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How poverty affects people's decision-making processes

Recent research from PBS

Attempts to reduce poverty need to recognise the powerful impact of the experience of low socioeconomic status on people’s decision-making processes.

Dr. Jennifer Sheehy-Skeffington's research on poverty and decision-making reveals the impact that our social and economic status can have on our behaviour. In early 2017, Dr. Sheehy-Skeffington along with Jessica Rea (Royal Holloway, University of London) produced this report summarising the most recent research on socioeconomic status and the connection between socioeconomic status and the psychological, social, and cultural factors that underpin our decision-making processes.

Key points from the findings report:

  • Childhood poverty: Experiencing or growing up in poverty affects people’s lifelong decision-making style. People living in poverty make decisions focused on coping with present stressful circumstances, often at the expense of future goals.

  • Inhibited performace: Low socio-economic status is associated with worse performance in tasks measuring academic ability, and also in measures of the underlying cognitive resources needed to perform well in school.

  • Lower confidence: People low in socio-economic status often see themselves as less able to learn new skills and succeed at tasks. They are also less likely to perceive that their actions will affect how their lives turn out. This has important consequences for academic performance and health behaviours; the less people feel that their actions matter, the less likely they are to make choices aligned to achieving future goals.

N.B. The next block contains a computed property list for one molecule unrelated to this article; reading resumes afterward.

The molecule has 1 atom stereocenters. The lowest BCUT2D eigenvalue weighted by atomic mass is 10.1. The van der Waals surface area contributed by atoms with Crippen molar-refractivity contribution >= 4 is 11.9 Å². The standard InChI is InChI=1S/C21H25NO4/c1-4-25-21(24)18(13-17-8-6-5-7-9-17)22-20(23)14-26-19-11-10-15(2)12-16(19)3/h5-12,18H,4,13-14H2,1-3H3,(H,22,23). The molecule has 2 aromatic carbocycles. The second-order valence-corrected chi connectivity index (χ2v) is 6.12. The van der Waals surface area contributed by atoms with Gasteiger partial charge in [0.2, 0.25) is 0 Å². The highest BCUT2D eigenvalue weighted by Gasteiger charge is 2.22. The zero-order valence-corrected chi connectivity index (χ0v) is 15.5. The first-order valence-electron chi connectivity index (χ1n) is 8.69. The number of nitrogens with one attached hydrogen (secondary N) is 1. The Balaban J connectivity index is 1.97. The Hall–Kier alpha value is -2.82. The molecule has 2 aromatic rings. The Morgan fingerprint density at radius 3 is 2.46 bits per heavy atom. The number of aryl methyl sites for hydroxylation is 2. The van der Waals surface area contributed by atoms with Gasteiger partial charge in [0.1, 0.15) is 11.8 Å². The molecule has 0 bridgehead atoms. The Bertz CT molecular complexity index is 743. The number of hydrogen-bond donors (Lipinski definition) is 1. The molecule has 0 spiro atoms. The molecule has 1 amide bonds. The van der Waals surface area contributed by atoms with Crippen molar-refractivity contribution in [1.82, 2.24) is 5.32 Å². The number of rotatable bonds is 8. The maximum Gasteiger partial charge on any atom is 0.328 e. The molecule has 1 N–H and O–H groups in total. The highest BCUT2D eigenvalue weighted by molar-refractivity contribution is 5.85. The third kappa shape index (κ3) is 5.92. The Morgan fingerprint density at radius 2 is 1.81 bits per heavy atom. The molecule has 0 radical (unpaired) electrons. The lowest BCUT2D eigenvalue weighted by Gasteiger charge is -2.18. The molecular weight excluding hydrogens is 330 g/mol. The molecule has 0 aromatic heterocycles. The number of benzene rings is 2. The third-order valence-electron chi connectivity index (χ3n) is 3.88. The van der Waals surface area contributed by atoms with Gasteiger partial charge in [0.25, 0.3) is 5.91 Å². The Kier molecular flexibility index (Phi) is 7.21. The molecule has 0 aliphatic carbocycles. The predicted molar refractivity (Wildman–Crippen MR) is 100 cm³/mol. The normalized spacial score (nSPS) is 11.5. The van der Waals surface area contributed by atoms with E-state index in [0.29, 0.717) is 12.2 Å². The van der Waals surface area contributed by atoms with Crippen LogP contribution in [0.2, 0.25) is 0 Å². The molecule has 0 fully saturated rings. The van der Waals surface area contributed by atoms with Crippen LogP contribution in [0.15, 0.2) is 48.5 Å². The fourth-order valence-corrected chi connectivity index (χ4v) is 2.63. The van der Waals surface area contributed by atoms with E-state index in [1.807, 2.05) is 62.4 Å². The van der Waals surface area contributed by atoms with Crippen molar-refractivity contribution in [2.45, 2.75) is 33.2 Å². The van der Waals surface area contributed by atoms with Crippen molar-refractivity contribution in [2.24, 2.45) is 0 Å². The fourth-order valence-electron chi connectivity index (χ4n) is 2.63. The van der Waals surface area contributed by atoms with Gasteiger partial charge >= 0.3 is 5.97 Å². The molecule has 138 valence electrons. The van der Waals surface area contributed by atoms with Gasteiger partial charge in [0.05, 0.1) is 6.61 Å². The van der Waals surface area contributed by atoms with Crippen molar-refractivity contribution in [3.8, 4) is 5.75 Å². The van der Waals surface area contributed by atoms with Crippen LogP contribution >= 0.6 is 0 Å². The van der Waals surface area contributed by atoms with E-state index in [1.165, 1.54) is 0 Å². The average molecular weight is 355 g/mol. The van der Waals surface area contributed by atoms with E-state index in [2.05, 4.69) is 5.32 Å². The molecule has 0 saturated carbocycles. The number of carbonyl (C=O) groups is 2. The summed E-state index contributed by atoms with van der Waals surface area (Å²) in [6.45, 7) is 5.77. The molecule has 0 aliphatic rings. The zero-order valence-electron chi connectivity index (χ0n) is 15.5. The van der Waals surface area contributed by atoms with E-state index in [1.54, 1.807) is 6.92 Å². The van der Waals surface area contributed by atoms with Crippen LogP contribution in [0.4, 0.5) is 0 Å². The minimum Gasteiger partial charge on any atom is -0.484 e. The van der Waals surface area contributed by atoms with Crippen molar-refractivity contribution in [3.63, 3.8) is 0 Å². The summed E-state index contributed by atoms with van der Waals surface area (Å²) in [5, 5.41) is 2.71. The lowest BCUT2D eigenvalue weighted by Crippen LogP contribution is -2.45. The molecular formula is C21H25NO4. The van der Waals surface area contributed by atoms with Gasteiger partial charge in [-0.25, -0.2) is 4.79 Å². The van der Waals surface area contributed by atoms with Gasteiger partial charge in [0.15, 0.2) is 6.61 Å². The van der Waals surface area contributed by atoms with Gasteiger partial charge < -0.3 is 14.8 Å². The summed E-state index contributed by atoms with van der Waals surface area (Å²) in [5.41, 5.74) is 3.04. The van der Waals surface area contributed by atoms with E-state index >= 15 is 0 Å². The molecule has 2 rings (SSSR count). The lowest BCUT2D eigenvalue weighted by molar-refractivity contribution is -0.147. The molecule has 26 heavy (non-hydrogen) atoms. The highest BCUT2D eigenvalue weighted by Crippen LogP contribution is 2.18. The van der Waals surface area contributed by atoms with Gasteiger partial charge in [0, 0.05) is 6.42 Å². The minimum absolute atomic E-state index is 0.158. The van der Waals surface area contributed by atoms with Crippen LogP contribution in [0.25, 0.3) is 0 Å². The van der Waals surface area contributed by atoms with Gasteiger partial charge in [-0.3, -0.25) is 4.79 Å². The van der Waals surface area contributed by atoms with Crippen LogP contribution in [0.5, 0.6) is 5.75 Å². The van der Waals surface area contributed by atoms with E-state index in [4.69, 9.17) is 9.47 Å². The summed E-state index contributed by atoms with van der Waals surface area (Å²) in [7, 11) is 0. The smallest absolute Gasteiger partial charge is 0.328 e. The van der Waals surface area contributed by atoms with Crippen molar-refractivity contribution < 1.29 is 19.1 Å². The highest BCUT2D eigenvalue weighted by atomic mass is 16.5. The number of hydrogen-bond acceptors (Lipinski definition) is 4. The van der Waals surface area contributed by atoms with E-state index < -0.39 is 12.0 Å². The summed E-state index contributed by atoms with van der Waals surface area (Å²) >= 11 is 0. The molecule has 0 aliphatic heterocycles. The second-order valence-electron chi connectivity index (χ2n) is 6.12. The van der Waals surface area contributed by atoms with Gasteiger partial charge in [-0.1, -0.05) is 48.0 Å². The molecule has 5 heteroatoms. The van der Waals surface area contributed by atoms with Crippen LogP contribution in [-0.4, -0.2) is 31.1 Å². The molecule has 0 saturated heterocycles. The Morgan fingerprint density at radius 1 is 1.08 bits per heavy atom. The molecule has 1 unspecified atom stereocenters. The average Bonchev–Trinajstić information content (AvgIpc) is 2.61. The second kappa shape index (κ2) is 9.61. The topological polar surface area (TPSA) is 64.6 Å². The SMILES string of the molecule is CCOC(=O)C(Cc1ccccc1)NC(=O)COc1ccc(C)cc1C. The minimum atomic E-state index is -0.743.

• Higher risk aversion: People in poverty are less likely to take risks and more likely to conform to and value tradition. This is reflected in stricter parenting styles and career choices oriented towards job and financial security.

  • Social exclusion: Living in poverty is associated with feeling excluded from society, which may explain its link to increased levels of aggression at school and in neighbourhoods.

  • Policy impact: By shifting the focus from the specific kinds of decisions (e.g. education, family and financial) to the psychological, social and cultural processes informing decision-making in general (e.g. risk-taking or personal value orientations), policy-makers can address areas that affect people in poverty in a broad set of contexts.

  • Challenege to stereotypes: For many individuals living in poverty, the choices made are not always bad ones, but are adapted to the constraints of life with very few resources. Public engagement and education can challenge stereotypes about those living in poverty, and reflect the functional nature of decision-making for those on low incomes.

See poverty findings

See full report

 

This work was funded by the Joseph Rowntree Foundation